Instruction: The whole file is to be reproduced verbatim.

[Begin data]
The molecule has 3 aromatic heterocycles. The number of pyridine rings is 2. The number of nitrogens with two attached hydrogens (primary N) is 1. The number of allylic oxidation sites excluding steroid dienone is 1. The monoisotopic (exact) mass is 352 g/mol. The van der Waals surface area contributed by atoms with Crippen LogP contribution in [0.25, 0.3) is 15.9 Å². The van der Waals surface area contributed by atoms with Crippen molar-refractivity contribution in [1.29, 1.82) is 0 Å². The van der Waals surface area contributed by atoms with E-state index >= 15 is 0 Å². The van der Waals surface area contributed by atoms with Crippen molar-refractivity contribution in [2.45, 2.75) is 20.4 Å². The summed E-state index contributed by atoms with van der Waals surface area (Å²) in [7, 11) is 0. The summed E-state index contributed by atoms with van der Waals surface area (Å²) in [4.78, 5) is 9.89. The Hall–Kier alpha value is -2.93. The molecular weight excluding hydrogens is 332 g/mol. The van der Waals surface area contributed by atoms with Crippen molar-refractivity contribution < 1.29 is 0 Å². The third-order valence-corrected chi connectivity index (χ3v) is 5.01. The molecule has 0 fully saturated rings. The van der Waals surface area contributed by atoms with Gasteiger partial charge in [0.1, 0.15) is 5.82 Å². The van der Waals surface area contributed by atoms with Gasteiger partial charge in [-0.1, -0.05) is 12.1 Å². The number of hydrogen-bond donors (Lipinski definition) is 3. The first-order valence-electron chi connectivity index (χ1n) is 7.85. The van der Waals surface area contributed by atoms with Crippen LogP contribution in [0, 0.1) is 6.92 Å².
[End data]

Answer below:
The molecule has 3 aromatic heterocycles. The number of pyridine rings is 2. The number of nitrogens with two attached hydrogens (primary N) is 1. The number of allylic oxidation sites excluding steroid dienone is 1. The monoisotopic (exact) mass is 352 g/mol. The van der Waals surface area contributed by atoms with Crippen LogP contribution in [0.25, 0.3) is 15.9 Å². The van der Waals surface area contributed by atoms with Crippen molar-refractivity contribution in [1.29, 1.82) is 0 Å². The van der Waals surface area contributed by atoms with E-state index >= 15 is 0 Å². The van der Waals surface area contributed by atoms with Crippen molar-refractivity contribution in [2.45, 2.75) is 20.4 Å². The summed E-state index contributed by atoms with van der Waals surface area (Å²) in [7, 11) is 0. The summed E-state index contributed by atoms with van der Waals surface area (Å²) in [4.78, 5) is 9.89. The Hall–Kier alpha value is -2.93. The molecular weight excluding hydrogens is 332 g/mol. The van der Waals surface area contributed by atoms with Crippen molar-refractivity contribution < 1.29 is 0 Å². The third-order valence-corrected chi connectivity index (χ3v) is 5.01. The molecule has 0 fully saturated rings. The van der Waals surface area contributed by atoms with Gasteiger partial charge in [0.1, 0.15) is 5.82 Å². The van der Waals surface area contributed by atoms with Gasteiger partial charge in [-0.1, -0.05) is 12.1 Å². The number of hydrogen-bond donors (Lipinski definition) is 3. The first-order valence-electron chi connectivity index (χ1n) is 7.85. The van der Waals surface area contributed by atoms with Crippen LogP contribution in [0, 0.1) is 6.92 Å².